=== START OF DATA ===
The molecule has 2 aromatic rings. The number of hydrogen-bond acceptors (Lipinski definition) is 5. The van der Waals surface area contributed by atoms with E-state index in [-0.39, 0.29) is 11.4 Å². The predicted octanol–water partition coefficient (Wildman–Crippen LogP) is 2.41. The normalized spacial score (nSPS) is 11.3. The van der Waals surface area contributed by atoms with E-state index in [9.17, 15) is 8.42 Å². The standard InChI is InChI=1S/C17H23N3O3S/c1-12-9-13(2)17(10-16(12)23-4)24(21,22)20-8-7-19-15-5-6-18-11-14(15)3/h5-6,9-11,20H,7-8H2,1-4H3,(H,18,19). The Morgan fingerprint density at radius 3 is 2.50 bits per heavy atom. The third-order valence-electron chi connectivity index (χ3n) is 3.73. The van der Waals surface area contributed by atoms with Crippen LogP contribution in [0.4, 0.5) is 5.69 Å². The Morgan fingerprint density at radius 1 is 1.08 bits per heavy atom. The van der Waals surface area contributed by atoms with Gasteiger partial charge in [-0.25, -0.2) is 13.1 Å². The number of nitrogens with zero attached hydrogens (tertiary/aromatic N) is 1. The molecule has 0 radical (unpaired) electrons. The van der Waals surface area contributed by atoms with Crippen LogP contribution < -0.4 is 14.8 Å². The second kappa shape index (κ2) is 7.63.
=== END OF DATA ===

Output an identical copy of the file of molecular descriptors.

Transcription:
The molecule has 2 aromatic rings. The number of hydrogen-bond acceptors (Lipinski definition) is 5. The van der Waals surface area contributed by atoms with E-state index in [-0.39, 0.29) is 11.4 Å². The predicted octanol–water partition coefficient (Wildman–Crippen LogP) is 2.41. The normalized spacial score (nSPS) is 11.3. The van der Waals surface area contributed by atoms with E-state index in [9.17, 15) is 8.42 Å². The standard InChI is InChI=1S/C17H23N3O3S/c1-12-9-13(2)17(10-16(12)23-4)24(21,22)20-8-7-19-15-5-6-18-11-14(15)3/h5-6,9-11,20H,7-8H2,1-4H3,(H,18,19). The Morgan fingerprint density at radius 3 is 2.50 bits per heavy atom. The third-order valence-electron chi connectivity index (χ3n) is 3.73. The van der Waals surface area contributed by atoms with Crippen LogP contribution in [0.4, 0.5) is 5.69 Å². The Morgan fingerprint density at radius 1 is 1.08 bits per heavy atom. The van der Waals surface area contributed by atoms with Gasteiger partial charge in [-0.25, -0.2) is 13.1 Å². The number of nitrogens with zero attached hydrogens (tertiary/aromatic N) is 1. The molecule has 0 radical (unpaired) electrons. The van der Waals surface area contributed by atoms with Crippen LogP contribution < -0.4 is 14.8 Å². The second kappa shape index (κ2) is 7.63.